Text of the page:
When she had herself become a parent, she was so circumspect in preventing any discernible difference, that it was not until after the death of several of the former family, the younger part had any idea that such a distinction existed. She found one of her husband's sons far gone in a consumption, who died the year after her marriage at about the age of thirteen years; and another sweet youth was taken off before he attained that of twenty. The eldest, a valuable religious character, married agreeably, and seemed likely to possess length of days, but being attacked with rheumatic fever, his constitution rapidly sunk, and exactly fourteen weeks from the day of his marriage his remains were consigned to the grave. These three she had the satisfaction of attending to the last, as they all died under the parental roof, and bore ample testimony to the tenderness and unremitting care of their anxious mother.

Nor was this less the case with one who lived many years longer, and experienced her kind and efficient help under a suffering and tedious illness, which at length terminated in his death in the year 1801, at (Jlifton. When informed that his little children were taken charge of, in order to set his wife at liberty to visit and stay with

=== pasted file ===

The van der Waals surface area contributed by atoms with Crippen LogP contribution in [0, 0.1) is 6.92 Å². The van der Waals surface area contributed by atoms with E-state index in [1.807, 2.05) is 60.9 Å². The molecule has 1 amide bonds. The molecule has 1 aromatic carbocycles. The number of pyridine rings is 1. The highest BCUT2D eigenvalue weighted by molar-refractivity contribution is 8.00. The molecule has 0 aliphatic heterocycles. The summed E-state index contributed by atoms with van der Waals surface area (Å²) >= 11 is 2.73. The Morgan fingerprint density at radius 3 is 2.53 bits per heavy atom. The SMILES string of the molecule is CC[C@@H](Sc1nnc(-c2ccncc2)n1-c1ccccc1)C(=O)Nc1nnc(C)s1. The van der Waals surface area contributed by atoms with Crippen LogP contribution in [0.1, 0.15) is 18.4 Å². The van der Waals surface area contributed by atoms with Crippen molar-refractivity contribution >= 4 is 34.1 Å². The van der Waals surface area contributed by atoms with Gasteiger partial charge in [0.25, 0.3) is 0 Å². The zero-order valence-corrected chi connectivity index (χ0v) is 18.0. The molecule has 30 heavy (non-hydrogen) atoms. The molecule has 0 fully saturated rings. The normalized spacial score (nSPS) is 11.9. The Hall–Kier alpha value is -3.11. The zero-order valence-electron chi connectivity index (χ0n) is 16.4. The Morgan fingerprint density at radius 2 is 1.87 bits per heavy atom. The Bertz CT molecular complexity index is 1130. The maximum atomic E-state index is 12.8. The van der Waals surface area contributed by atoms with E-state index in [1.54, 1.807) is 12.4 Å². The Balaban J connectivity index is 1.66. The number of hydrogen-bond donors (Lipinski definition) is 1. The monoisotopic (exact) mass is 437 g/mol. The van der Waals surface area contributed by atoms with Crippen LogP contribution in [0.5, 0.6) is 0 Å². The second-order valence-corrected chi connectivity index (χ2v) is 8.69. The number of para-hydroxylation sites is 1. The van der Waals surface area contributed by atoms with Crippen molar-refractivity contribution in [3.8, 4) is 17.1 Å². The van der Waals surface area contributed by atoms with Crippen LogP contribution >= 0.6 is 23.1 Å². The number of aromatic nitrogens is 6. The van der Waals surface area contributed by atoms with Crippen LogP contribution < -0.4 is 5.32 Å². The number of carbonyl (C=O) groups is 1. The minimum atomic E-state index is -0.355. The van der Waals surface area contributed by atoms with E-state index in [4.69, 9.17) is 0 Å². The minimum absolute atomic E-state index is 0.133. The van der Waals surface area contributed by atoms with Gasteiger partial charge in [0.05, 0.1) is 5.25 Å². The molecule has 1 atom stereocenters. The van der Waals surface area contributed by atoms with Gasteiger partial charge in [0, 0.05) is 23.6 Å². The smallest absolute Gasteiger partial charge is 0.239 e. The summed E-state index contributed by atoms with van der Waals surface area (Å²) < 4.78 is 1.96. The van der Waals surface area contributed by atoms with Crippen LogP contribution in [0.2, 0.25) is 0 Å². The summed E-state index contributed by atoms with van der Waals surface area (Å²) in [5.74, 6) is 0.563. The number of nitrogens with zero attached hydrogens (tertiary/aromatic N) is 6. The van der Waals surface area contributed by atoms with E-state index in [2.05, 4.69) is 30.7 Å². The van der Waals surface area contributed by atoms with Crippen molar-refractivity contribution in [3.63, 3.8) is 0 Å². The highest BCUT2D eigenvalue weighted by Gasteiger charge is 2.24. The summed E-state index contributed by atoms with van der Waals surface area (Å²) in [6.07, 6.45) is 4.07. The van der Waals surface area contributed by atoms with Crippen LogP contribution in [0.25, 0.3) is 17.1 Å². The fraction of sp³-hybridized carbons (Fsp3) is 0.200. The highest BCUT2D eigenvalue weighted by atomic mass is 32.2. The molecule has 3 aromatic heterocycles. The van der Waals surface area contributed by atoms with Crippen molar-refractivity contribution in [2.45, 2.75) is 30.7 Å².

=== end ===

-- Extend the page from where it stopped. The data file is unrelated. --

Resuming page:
him, he spoke of this last act of his dear mother's as crowning her invariable kindness, and calling forth from him lively feelings of gratitude.

(To be continned.)


Are you not surprised to find how independent of money peace of conscience is, and how much happiness can be condensed into the humblest home? A cottage will not hold the bulky furniture and sumptuous accommodation of a mansion, but if God be there, a cottage will hold as much happiness as might stock a palace.— C. Hamilton.

Communicated for Friends* Intelligencer.

Died, at his residence in Westminster Township, Bucks County, Pa., on Fourth day evening, 10th mo. 21st, 1857, Isaac Parry, in the 84th year of his age.